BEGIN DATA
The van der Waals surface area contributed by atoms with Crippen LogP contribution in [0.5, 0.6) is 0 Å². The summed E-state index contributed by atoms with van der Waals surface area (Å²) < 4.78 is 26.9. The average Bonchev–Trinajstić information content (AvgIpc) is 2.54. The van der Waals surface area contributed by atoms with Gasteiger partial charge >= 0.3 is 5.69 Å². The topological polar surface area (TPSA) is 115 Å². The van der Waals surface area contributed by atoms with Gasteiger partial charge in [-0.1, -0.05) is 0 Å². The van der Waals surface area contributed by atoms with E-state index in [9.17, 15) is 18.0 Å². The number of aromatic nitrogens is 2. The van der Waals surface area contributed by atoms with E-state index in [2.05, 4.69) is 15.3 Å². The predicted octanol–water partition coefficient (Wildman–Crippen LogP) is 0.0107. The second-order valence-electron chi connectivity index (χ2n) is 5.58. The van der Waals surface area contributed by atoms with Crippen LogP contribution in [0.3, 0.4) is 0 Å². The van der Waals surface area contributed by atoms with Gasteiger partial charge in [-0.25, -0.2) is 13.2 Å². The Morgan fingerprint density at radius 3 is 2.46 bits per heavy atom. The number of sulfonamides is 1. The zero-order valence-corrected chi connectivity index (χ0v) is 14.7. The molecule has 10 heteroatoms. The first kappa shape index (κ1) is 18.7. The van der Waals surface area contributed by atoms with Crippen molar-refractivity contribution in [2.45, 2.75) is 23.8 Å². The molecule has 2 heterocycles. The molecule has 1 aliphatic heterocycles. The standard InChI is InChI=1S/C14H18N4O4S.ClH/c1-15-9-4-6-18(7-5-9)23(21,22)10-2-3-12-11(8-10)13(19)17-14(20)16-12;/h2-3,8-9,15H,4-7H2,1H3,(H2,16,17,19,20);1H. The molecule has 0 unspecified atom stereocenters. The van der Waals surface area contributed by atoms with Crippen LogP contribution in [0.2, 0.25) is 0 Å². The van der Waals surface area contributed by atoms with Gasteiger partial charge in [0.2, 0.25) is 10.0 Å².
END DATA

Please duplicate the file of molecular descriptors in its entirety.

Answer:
The van der Waals surface area contributed by atoms with Crippen LogP contribution in [0.5, 0.6) is 0 Å². The summed E-state index contributed by atoms with van der Waals surface area (Å²) < 4.78 is 26.9. The average Bonchev–Trinajstić information content (AvgIpc) is 2.54. The van der Waals surface area contributed by atoms with Gasteiger partial charge >= 0.3 is 5.69 Å². The topological polar surface area (TPSA) is 115 Å². The van der Waals surface area contributed by atoms with Gasteiger partial charge in [-0.1, -0.05) is 0 Å². The van der Waals surface area contributed by atoms with E-state index in [9.17, 15) is 18.0 Å². The number of aromatic nitrogens is 2. The van der Waals surface area contributed by atoms with E-state index in [2.05, 4.69) is 15.3 Å². The predicted octanol–water partition coefficient (Wildman–Crippen LogP) is 0.0107. The second-order valence-electron chi connectivity index (χ2n) is 5.58. The van der Waals surface area contributed by atoms with Crippen LogP contribution in [0.3, 0.4) is 0 Å². The van der Waals surface area contributed by atoms with Gasteiger partial charge in [-0.25, -0.2) is 13.2 Å². The Morgan fingerprint density at radius 3 is 2.46 bits per heavy atom. The number of sulfonamides is 1. The zero-order valence-corrected chi connectivity index (χ0v) is 14.7. The molecule has 10 heteroatoms. The first kappa shape index (κ1) is 18.7. The van der Waals surface area contributed by atoms with Crippen molar-refractivity contribution in [2.45, 2.75) is 23.8 Å². The molecule has 2 heterocycles. The molecule has 1 aliphatic heterocycles. The standard InChI is InChI=1S/C14H18N4O4S.ClH/c1-15-9-4-6-18(7-5-9)23(21,22)10-2-3-12-11(8-10)13(19)17-14(20)16-12;/h2-3,8-9,15H,4-7H2,1H3,(H2,16,17,19,20);1H. The molecule has 0 unspecified atom stereocenters. The van der Waals surface area contributed by atoms with Crippen LogP contribution in [0.2, 0.25) is 0 Å². The van der Waals surface area contributed by atoms with Gasteiger partial charge in [0.2, 0.25) is 10.0 Å².